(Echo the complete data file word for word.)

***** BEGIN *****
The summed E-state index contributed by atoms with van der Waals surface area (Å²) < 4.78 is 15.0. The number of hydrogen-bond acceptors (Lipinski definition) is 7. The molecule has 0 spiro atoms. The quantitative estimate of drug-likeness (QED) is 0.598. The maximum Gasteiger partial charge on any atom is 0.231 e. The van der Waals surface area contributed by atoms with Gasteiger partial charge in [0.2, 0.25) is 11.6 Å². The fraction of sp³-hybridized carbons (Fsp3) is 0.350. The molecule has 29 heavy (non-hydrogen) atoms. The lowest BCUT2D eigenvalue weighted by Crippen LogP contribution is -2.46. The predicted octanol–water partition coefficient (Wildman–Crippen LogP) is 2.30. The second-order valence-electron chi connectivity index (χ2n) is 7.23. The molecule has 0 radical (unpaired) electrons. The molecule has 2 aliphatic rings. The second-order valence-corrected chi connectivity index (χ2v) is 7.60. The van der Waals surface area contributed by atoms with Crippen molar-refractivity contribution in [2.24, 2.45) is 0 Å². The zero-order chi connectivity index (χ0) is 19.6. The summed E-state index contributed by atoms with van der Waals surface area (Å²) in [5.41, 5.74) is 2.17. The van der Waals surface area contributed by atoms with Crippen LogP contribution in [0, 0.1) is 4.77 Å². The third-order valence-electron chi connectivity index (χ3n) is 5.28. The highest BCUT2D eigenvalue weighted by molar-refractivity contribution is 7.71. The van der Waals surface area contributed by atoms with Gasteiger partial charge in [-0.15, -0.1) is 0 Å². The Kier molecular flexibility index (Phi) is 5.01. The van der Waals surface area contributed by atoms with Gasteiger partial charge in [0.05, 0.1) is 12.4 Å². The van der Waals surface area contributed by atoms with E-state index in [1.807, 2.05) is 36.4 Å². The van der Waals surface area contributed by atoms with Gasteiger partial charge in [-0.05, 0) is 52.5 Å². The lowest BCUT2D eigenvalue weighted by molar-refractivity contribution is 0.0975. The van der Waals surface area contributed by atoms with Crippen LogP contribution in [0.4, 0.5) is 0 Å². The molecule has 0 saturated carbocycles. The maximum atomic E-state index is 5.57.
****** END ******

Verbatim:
The summed E-state index contributed by atoms with van der Waals surface area (Å²) < 4.78 is 15.0. The number of hydrogen-bond acceptors (Lipinski definition) is 7. The molecule has 0 spiro atoms. The quantitative estimate of drug-likeness (QED) is 0.598. The maximum Gasteiger partial charge on any atom is 0.231 e. The van der Waals surface area contributed by atoms with Gasteiger partial charge in [0.2, 0.25) is 11.6 Å². The fraction of sp³-hybridized carbons (Fsp3) is 0.350. The molecule has 29 heavy (non-hydrogen) atoms. The lowest BCUT2D eigenvalue weighted by Crippen LogP contribution is -2.46. The predicted octanol–water partition coefficient (Wildman–Crippen LogP) is 2.30. The second-order valence-electron chi connectivity index (χ2n) is 7.23. The molecule has 0 radical (unpaired) electrons. The molecule has 2 aliphatic rings. The second-order valence-corrected chi connectivity index (χ2v) is 7.60. The van der Waals surface area contributed by atoms with Crippen molar-refractivity contribution in [2.24, 2.45) is 0 Å². The zero-order chi connectivity index (χ0) is 19.6. The summed E-state index contributed by atoms with van der Waals surface area (Å²) in [5.41, 5.74) is 2.17. The van der Waals surface area contributed by atoms with Crippen LogP contribution in [0, 0.1) is 4.77 Å². The third-order valence-electron chi connectivity index (χ3n) is 5.28. The highest BCUT2D eigenvalue weighted by molar-refractivity contribution is 7.71. The van der Waals surface area contributed by atoms with Gasteiger partial charge in [-0.15, -0.1) is 0 Å². The Kier molecular flexibility index (Phi) is 5.01. The van der Waals surface area contributed by atoms with Gasteiger partial charge in [0.05, 0.1) is 12.4 Å². The van der Waals surface area contributed by atoms with E-state index in [1.807, 2.05) is 36.4 Å². The van der Waals surface area contributed by atoms with Gasteiger partial charge in [-0.05, 0) is 52.5 Å². The lowest BCUT2D eigenvalue weighted by molar-refractivity contribution is 0.0975. The van der Waals surface area contributed by atoms with Crippen LogP contribution in [0.4, 0.5) is 0 Å². The molecule has 0 saturated carbocycles. The maximum atomic E-state index is 5.57.